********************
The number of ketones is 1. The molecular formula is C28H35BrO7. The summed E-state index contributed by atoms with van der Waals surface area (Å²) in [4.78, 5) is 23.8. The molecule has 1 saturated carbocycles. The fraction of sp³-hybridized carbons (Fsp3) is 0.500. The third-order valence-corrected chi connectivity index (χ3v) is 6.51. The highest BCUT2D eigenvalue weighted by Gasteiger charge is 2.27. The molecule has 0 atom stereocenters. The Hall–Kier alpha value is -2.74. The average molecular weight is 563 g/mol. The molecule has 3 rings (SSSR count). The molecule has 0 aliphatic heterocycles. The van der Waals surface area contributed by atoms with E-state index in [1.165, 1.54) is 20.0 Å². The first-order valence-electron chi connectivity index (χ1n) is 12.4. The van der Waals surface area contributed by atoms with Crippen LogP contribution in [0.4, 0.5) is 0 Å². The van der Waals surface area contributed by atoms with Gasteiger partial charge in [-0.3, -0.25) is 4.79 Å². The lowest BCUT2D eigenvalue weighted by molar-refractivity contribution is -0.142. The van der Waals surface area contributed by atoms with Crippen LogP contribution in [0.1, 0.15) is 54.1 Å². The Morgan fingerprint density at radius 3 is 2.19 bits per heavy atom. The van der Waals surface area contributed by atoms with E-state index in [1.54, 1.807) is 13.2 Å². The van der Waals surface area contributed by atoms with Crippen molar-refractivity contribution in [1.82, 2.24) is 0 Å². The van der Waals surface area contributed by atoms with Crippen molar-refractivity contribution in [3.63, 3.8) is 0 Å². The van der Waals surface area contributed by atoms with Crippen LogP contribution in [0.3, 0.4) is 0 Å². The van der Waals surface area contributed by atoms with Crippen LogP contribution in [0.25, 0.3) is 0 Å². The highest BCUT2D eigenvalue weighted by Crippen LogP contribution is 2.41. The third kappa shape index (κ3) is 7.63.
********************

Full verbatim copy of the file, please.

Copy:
The number of ketones is 1. The molecular formula is C28H35BrO7. The summed E-state index contributed by atoms with van der Waals surface area (Å²) in [4.78, 5) is 23.8. The molecule has 1 saturated carbocycles. The fraction of sp³-hybridized carbons (Fsp3) is 0.500. The third-order valence-corrected chi connectivity index (χ3v) is 6.51. The highest BCUT2D eigenvalue weighted by Gasteiger charge is 2.27. The molecule has 0 atom stereocenters. The Hall–Kier alpha value is -2.74. The average molecular weight is 563 g/mol. The molecule has 3 rings (SSSR count). The molecule has 0 aliphatic heterocycles. The van der Waals surface area contributed by atoms with E-state index in [1.165, 1.54) is 20.0 Å². The first-order valence-electron chi connectivity index (χ1n) is 12.4. The van der Waals surface area contributed by atoms with Crippen LogP contribution in [0.4, 0.5) is 0 Å². The van der Waals surface area contributed by atoms with Gasteiger partial charge in [-0.3, -0.25) is 4.79 Å². The lowest BCUT2D eigenvalue weighted by molar-refractivity contribution is -0.142. The van der Waals surface area contributed by atoms with Crippen LogP contribution in [0.1, 0.15) is 54.1 Å². The Morgan fingerprint density at radius 3 is 2.19 bits per heavy atom. The van der Waals surface area contributed by atoms with E-state index in [1.54, 1.807) is 13.2 Å². The van der Waals surface area contributed by atoms with Crippen molar-refractivity contribution in [1.82, 2.24) is 0 Å². The van der Waals surface area contributed by atoms with Crippen molar-refractivity contribution in [3.63, 3.8) is 0 Å². The van der Waals surface area contributed by atoms with Crippen LogP contribution in [0.3, 0.4) is 0 Å². The van der Waals surface area contributed by atoms with Crippen LogP contribution in [0.25, 0.3) is 0 Å². The highest BCUT2D eigenvalue weighted by Crippen LogP contribution is 2.41. The third kappa shape index (κ3) is 7.63.